Reading the GAPS book, I feel validated. There have been so many times over the years when I have felt something (sometimes physical, sometimes behavioral) wasn’t “normal” with Jonas. And while at times I do wonder, am I just being overly sensitive, I believe that I can generally trust my intuition when it comes to my kids and their well-being. This book has shown me that my concerns over Jonas are legitimate and there is something causing the physical and behavioral challenges we have faced over the years. I feel so hopeful and excited about the improvements I believe we will see in Jonas’ life. He is such a great kid and I am really proud of how far he has come in the last few years. It is exciting to think that implementing the GAPS diet will not only positively affect his physical self, but will also help him deal more easily with his impulses and emotions.
Here are some of the things common to GAPS children that pertains to Jonas:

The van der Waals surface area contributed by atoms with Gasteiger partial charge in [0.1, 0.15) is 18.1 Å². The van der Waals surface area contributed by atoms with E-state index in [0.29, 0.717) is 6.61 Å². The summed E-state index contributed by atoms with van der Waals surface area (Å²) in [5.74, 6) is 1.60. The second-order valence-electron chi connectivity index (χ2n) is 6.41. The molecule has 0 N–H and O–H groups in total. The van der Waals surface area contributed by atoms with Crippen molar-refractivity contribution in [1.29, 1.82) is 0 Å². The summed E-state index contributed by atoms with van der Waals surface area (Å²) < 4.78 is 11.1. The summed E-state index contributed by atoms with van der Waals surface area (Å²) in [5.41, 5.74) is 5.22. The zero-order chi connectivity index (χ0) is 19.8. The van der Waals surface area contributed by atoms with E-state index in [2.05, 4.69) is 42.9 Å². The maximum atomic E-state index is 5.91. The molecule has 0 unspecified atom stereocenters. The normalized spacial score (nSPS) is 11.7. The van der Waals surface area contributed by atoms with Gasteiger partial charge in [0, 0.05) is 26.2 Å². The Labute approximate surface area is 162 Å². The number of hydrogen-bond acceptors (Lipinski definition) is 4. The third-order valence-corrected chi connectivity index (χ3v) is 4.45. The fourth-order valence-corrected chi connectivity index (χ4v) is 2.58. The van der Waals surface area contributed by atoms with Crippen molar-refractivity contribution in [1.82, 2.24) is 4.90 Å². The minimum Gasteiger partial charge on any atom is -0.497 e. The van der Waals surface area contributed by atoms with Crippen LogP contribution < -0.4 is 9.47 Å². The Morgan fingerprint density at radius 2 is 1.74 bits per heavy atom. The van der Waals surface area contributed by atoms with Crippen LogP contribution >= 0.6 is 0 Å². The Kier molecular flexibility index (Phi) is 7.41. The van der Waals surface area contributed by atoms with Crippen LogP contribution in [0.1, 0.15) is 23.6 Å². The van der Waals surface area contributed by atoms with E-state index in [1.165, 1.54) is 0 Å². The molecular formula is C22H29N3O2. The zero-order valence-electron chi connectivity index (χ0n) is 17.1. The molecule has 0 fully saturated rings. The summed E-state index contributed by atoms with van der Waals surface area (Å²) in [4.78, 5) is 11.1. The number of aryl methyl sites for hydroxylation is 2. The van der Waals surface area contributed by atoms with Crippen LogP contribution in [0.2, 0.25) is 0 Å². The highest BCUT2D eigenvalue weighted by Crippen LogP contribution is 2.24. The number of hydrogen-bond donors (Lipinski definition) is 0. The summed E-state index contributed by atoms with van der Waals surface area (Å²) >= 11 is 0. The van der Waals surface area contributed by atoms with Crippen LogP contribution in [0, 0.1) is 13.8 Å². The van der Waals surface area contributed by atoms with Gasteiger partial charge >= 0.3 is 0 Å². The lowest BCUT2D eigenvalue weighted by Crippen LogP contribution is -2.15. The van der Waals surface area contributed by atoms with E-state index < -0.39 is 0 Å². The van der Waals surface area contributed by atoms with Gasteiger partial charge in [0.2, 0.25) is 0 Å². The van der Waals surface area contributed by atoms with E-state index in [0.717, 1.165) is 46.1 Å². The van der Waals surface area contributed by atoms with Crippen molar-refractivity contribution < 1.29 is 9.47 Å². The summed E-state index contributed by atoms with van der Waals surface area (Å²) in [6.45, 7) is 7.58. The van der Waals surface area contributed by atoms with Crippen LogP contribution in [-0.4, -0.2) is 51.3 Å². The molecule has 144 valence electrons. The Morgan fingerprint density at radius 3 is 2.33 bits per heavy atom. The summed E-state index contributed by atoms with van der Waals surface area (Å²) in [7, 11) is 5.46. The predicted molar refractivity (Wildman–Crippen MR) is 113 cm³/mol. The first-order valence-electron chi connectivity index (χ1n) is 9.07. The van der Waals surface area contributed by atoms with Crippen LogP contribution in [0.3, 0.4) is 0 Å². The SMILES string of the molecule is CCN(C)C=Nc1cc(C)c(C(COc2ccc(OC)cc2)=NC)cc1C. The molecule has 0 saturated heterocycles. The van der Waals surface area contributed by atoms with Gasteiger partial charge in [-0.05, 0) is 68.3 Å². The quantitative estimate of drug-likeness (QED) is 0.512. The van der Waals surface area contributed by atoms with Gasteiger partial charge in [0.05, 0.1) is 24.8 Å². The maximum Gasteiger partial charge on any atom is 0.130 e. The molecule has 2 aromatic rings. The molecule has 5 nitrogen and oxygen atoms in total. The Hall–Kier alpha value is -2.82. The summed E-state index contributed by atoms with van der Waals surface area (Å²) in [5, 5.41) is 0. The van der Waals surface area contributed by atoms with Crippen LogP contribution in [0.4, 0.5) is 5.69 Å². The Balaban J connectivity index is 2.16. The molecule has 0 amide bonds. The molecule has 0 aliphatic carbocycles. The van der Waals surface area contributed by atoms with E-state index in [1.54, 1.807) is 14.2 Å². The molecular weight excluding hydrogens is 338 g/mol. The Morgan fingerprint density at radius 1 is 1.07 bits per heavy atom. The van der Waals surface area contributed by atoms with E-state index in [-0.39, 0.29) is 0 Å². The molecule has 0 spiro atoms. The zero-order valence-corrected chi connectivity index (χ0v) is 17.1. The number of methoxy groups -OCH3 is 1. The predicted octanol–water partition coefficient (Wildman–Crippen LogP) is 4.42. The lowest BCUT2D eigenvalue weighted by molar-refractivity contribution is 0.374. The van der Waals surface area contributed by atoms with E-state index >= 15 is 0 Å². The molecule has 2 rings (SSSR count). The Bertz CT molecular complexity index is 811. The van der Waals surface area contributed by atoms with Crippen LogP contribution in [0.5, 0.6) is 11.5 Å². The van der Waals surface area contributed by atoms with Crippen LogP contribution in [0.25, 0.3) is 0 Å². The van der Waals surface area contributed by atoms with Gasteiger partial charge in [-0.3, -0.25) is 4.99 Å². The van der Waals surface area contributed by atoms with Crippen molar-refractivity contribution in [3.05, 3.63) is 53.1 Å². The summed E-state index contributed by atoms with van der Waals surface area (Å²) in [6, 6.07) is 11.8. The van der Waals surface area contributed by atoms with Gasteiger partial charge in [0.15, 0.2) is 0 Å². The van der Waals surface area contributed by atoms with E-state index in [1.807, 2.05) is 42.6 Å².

Dairy has been a problem through much of his life, and I have lately begun to suspect wheat as well. Jonas has also always been sensitive to artificial ingredients in food, particularly color. While food affects him physically, the chemicals in processed food affect him behaviorally, often causing aggression and frustration. Fortunately, he has grown up on a whole foods diet, so he has seldom had to deal with the effects of toxins in processed food.
We dealt with reflux the first year of Jonas’ life. Interestingly, though he hasn’t had a problem with reflux for several years, there were a couple times last month that he complained of it, which coincides with some other symptoms getting worse.
“The second year of life is the time when many GAPS children start developing fussy eating habits, refusing a whole lot of foodstuffs and limiting their diet to a handful of foods.” (p.9)
“It is typical for a child with abnormal gut flora to start limiting their diet to starchy and sweet foods, refusing all savoury meals.” (p. 86)